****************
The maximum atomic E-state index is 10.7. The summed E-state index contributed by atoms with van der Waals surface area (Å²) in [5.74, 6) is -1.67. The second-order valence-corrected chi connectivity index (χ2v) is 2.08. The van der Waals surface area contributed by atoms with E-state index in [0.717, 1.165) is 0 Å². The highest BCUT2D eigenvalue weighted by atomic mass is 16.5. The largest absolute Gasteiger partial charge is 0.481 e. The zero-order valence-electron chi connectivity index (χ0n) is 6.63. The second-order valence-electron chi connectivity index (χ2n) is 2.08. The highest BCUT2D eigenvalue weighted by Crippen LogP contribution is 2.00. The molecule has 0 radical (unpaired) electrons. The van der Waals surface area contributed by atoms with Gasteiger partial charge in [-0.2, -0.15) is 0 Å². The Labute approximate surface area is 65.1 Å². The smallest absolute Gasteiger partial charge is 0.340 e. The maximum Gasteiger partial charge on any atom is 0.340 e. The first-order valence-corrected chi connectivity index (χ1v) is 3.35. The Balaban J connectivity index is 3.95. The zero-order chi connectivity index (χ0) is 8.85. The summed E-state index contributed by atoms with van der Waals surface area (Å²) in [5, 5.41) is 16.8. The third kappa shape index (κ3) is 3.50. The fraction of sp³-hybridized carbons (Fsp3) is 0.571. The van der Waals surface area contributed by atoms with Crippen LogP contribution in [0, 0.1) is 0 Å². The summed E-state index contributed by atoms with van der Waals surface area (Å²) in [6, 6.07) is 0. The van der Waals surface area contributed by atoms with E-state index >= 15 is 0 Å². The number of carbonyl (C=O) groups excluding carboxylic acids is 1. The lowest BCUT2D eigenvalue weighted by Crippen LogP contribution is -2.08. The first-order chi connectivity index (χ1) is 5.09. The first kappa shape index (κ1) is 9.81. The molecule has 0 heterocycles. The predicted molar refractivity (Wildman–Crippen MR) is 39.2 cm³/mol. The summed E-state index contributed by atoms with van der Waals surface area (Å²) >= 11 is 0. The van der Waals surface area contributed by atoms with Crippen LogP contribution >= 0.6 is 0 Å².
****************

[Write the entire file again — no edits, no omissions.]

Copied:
The maximum atomic E-state index is 10.7. The summed E-state index contributed by atoms with van der Waals surface area (Å²) in [5.74, 6) is -1.67. The second-order valence-corrected chi connectivity index (χ2v) is 2.08. The van der Waals surface area contributed by atoms with E-state index in [0.717, 1.165) is 0 Å². The highest BCUT2D eigenvalue weighted by atomic mass is 16.5. The largest absolute Gasteiger partial charge is 0.481 e. The zero-order valence-electron chi connectivity index (χ0n) is 6.63. The second-order valence-electron chi connectivity index (χ2n) is 2.08. The highest BCUT2D eigenvalue weighted by Crippen LogP contribution is 2.00. The molecule has 0 radical (unpaired) electrons. The van der Waals surface area contributed by atoms with Gasteiger partial charge in [-0.2, -0.15) is 0 Å². The Labute approximate surface area is 65.1 Å². The smallest absolute Gasteiger partial charge is 0.340 e. The maximum Gasteiger partial charge on any atom is 0.340 e. The first-order valence-corrected chi connectivity index (χ1v) is 3.35. The Balaban J connectivity index is 3.95. The zero-order chi connectivity index (χ0) is 8.85. The summed E-state index contributed by atoms with van der Waals surface area (Å²) in [5, 5.41) is 16.8. The third kappa shape index (κ3) is 3.50. The fraction of sp³-hybridized carbons (Fsp3) is 0.571. The van der Waals surface area contributed by atoms with Crippen LogP contribution in [0, 0.1) is 0 Å². The summed E-state index contributed by atoms with van der Waals surface area (Å²) in [6, 6.07) is 0. The van der Waals surface area contributed by atoms with E-state index >= 15 is 0 Å². The number of carbonyl (C=O) groups excluding carboxylic acids is 1. The lowest BCUT2D eigenvalue weighted by Crippen LogP contribution is -2.08. The first-order chi connectivity index (χ1) is 5.09. The first kappa shape index (κ1) is 9.81. The molecule has 0 heterocycles. The predicted molar refractivity (Wildman–Crippen MR) is 39.2 cm³/mol. The summed E-state index contributed by atoms with van der Waals surface area (Å²) >= 11 is 0. The van der Waals surface area contributed by atoms with Crippen LogP contribution >= 0.6 is 0 Å².